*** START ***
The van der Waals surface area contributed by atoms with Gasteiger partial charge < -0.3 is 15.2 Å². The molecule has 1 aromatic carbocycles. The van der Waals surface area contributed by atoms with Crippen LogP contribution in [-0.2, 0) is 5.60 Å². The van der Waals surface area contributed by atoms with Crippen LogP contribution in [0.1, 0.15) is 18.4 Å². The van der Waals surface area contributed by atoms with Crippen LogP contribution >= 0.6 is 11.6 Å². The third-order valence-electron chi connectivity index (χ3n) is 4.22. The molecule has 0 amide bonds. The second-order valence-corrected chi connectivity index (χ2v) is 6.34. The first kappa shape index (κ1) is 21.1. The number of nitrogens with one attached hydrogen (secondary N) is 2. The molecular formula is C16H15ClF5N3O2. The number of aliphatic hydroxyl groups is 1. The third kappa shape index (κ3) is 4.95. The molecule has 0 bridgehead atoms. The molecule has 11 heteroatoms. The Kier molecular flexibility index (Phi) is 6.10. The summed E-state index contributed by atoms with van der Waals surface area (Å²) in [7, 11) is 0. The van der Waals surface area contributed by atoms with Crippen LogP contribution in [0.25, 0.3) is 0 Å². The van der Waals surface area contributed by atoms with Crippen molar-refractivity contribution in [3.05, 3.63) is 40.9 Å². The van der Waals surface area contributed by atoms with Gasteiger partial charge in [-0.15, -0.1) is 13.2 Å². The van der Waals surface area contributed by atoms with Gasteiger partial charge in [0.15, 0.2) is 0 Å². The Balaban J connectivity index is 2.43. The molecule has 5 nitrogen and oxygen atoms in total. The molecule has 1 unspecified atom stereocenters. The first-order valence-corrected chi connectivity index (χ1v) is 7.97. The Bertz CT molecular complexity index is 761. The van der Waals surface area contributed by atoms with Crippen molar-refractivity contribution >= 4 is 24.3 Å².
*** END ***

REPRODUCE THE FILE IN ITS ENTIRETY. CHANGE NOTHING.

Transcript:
The van der Waals surface area contributed by atoms with Gasteiger partial charge < -0.3 is 15.2 Å². The molecule has 1 aromatic carbocycles. The van der Waals surface area contributed by atoms with Crippen LogP contribution in [-0.2, 0) is 5.60 Å². The van der Waals surface area contributed by atoms with Crippen LogP contribution in [0.1, 0.15) is 18.4 Å². The van der Waals surface area contributed by atoms with Crippen LogP contribution >= 0.6 is 11.6 Å². The third-order valence-electron chi connectivity index (χ3n) is 4.22. The molecule has 0 amide bonds. The second-order valence-corrected chi connectivity index (χ2v) is 6.34. The first kappa shape index (κ1) is 21.1. The number of nitrogens with one attached hydrogen (secondary N) is 2. The molecular formula is C16H15ClF5N3O2. The number of aliphatic hydroxyl groups is 1. The third kappa shape index (κ3) is 4.95. The molecule has 0 bridgehead atoms. The molecule has 11 heteroatoms. The Kier molecular flexibility index (Phi) is 6.10. The summed E-state index contributed by atoms with van der Waals surface area (Å²) in [7, 11) is 0. The van der Waals surface area contributed by atoms with Crippen LogP contribution in [0.25, 0.3) is 0 Å². The van der Waals surface area contributed by atoms with Crippen molar-refractivity contribution in [3.05, 3.63) is 40.9 Å². The van der Waals surface area contributed by atoms with Gasteiger partial charge in [-0.15, -0.1) is 13.2 Å². The van der Waals surface area contributed by atoms with Gasteiger partial charge in [0.15, 0.2) is 0 Å². The Balaban J connectivity index is 2.43. The molecule has 5 nitrogen and oxygen atoms in total. The molecule has 1 unspecified atom stereocenters. The first-order valence-corrected chi connectivity index (χ1v) is 7.97. The Bertz CT molecular complexity index is 761. The van der Waals surface area contributed by atoms with Crippen molar-refractivity contribution >= 4 is 24.3 Å².